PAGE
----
Esther looked stunning in her white dress. The chapel was full of friends and family. She clutched a beautiful bridal bouquet in her hands.
She was terrified.
Her father took her arm and started gently leading her down the aisle.
She looked at him and smiled.
Help me! she thought. Help me please!
From deep inside herself, she tried and tried to force her mouth to form the words. To make her eyes convey her fear. To make her legs stop the slow inexorable march to her fate.
Nothing worked. She was trapped.
As she walked down the aisle, her grandmother reached out to touch her hand briefly. Esther squeezed it. Tears were in both of their eyes.
Esther wished she could cry more. If she could make herself cry just a little more, maybe someone would pull her aside. Maybe someone would wonder if something was wrong. Maybe someone would help her stop this.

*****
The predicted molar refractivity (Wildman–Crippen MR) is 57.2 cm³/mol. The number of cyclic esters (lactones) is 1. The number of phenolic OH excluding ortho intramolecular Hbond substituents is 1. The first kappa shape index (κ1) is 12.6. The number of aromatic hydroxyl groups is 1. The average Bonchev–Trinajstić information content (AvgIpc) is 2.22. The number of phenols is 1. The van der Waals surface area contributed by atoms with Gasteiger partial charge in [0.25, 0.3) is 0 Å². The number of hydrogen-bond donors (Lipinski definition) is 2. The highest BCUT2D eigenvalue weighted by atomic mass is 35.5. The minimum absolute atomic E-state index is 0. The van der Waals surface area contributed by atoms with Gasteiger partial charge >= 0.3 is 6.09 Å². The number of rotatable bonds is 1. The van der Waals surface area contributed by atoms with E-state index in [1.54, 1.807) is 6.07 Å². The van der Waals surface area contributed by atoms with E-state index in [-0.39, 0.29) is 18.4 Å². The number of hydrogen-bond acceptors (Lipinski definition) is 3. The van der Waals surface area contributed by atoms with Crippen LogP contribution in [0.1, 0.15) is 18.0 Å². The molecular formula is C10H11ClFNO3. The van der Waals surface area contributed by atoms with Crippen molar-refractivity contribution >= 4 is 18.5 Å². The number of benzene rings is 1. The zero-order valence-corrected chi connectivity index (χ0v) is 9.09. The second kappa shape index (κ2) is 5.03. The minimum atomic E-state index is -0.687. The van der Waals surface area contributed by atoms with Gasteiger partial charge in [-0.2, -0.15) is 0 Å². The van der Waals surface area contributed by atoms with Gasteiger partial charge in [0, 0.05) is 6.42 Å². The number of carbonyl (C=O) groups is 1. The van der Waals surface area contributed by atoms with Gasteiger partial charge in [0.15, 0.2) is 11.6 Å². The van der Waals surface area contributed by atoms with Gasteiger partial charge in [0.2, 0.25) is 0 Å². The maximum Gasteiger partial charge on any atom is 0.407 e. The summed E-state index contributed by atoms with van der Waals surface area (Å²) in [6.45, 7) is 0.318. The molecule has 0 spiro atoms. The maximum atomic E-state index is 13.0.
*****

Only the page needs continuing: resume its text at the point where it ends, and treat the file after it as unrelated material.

Esther felt herself keep walking. When she turned around from the front of the church, she saw a sea of friends and family who had come for her big day. Everyone was smiling. Everyone looked so happy.
She knew then that she was alone. No one could help her. No one could even see her.
Well, maybe one person could.
She finally looked over at her tormentor as the pastor began the ceremony. By the smirk in his eyes, she was pretty sure that he could see. He looked triumphant, like a man about to enjoy a nice big steak. Like a hunter bringing in a kill.
“I do,” he said. He sounded confident. Certainly someone else could hear the mocking in his tone?
The pastor continued to speak. Esther willed herself to yell or to cry or to have a panic attack. Something.
“…as long as you both shall live?” asked the pastor.
No No No! Please stop! Please stop! Please! Esther desperately screamed into the void of her mind.
“I do,” Esther said.
And, like a key clicking into a lock, those words sealed the contract. Quietly and unobserved, what was left of Esther disappeared.